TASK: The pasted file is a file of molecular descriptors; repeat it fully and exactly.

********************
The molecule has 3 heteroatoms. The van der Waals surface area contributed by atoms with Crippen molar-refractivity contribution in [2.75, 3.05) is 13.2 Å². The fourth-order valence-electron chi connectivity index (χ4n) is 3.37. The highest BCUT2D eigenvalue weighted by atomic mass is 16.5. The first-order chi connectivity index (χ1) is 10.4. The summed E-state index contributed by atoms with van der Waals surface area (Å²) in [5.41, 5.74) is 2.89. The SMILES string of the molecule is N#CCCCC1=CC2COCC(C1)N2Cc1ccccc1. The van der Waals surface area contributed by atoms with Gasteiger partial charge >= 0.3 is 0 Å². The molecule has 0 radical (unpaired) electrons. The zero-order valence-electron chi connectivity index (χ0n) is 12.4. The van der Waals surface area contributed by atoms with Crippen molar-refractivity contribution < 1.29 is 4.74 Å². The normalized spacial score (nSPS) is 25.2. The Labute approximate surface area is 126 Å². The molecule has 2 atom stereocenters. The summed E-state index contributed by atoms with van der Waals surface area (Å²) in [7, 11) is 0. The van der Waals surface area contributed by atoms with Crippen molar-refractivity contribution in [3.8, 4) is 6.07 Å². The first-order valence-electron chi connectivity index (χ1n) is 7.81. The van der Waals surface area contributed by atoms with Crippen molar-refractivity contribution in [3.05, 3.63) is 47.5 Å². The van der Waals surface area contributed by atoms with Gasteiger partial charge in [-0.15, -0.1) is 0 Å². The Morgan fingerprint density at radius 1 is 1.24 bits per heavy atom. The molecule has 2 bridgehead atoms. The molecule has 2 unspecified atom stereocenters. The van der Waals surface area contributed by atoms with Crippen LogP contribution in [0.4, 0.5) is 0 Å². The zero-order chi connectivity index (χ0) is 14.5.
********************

The molecule has 3 heteroatoms. The van der Waals surface area contributed by atoms with Crippen molar-refractivity contribution in [2.75, 3.05) is 13.2 Å². The fourth-order valence-electron chi connectivity index (χ4n) is 3.37. The highest BCUT2D eigenvalue weighted by atomic mass is 16.5. The first-order chi connectivity index (χ1) is 10.4. The summed E-state index contributed by atoms with van der Waals surface area (Å²) in [5.41, 5.74) is 2.89. The SMILES string of the molecule is N#CCCCC1=CC2COCC(C1)N2Cc1ccccc1. The van der Waals surface area contributed by atoms with Gasteiger partial charge >= 0.3 is 0 Å². The molecule has 0 radical (unpaired) electrons. The zero-order valence-electron chi connectivity index (χ0n) is 12.4. The van der Waals surface area contributed by atoms with Crippen molar-refractivity contribution < 1.29 is 4.74 Å². The normalized spacial score (nSPS) is 25.2. The Labute approximate surface area is 126 Å². The molecule has 2 atom stereocenters. The summed E-state index contributed by atoms with van der Waals surface area (Å²) in [7, 11) is 0. The van der Waals surface area contributed by atoms with Crippen molar-refractivity contribution in [3.8, 4) is 6.07 Å². The first-order valence-electron chi connectivity index (χ1n) is 7.81. The van der Waals surface area contributed by atoms with Crippen molar-refractivity contribution in [3.05, 3.63) is 47.5 Å². The van der Waals surface area contributed by atoms with Gasteiger partial charge in [-0.15, -0.1) is 0 Å². The Morgan fingerprint density at radius 1 is 1.24 bits per heavy atom. The molecule has 2 bridgehead atoms. The molecule has 2 unspecified atom stereocenters. The van der Waals surface area contributed by atoms with Crippen LogP contribution in [0.4, 0.5) is 0 Å². The zero-order chi connectivity index (χ0) is 14.5.